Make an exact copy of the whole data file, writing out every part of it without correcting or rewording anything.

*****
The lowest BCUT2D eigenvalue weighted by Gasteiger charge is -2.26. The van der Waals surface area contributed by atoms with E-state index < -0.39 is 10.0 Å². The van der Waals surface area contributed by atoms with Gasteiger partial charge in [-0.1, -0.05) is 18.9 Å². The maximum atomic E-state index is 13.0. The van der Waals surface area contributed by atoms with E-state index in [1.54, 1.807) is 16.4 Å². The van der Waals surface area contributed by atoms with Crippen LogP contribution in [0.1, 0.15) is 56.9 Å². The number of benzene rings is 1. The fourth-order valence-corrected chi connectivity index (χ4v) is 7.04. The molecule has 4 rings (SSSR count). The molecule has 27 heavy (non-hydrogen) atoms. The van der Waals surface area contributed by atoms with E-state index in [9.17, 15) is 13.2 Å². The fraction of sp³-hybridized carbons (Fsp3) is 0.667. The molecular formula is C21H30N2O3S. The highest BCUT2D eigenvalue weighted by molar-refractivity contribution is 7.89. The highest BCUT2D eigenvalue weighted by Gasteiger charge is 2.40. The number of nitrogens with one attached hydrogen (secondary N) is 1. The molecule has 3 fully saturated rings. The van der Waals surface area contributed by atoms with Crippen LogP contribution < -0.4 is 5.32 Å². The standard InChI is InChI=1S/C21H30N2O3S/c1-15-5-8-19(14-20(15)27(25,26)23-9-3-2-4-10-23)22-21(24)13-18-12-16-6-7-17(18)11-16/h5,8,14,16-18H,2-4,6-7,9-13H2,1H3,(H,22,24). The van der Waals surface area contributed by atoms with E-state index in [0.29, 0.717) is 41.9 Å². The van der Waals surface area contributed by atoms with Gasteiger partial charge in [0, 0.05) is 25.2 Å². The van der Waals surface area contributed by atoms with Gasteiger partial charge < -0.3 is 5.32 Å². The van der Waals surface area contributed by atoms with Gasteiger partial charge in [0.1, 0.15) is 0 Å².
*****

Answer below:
The lowest BCUT2D eigenvalue weighted by Gasteiger charge is -2.26. The van der Waals surface area contributed by atoms with E-state index < -0.39 is 10.0 Å². The van der Waals surface area contributed by atoms with Gasteiger partial charge in [-0.1, -0.05) is 18.9 Å². The maximum atomic E-state index is 13.0. The van der Waals surface area contributed by atoms with E-state index in [1.54, 1.807) is 16.4 Å². The van der Waals surface area contributed by atoms with Crippen LogP contribution in [0.1, 0.15) is 56.9 Å². The number of benzene rings is 1. The fourth-order valence-corrected chi connectivity index (χ4v) is 7.04. The molecule has 4 rings (SSSR count). The molecule has 27 heavy (non-hydrogen) atoms. The van der Waals surface area contributed by atoms with E-state index in [9.17, 15) is 13.2 Å². The fraction of sp³-hybridized carbons (Fsp3) is 0.667. The molecular formula is C21H30N2O3S. The highest BCUT2D eigenvalue weighted by molar-refractivity contribution is 7.89. The highest BCUT2D eigenvalue weighted by Gasteiger charge is 2.40. The number of nitrogens with one attached hydrogen (secondary N) is 1. The molecule has 3 fully saturated rings. The van der Waals surface area contributed by atoms with Crippen LogP contribution < -0.4 is 5.32 Å². The standard InChI is InChI=1S/C21H30N2O3S/c1-15-5-8-19(14-20(15)27(25,26)23-9-3-2-4-10-23)22-21(24)13-18-12-16-6-7-17(18)11-16/h5,8,14,16-18H,2-4,6-7,9-13H2,1H3,(H,22,24). The van der Waals surface area contributed by atoms with E-state index in [0.29, 0.717) is 41.9 Å². The van der Waals surface area contributed by atoms with Gasteiger partial charge in [0, 0.05) is 25.2 Å². The van der Waals surface area contributed by atoms with Gasteiger partial charge < -0.3 is 5.32 Å². The van der Waals surface area contributed by atoms with Gasteiger partial charge in [0.1, 0.15) is 0 Å².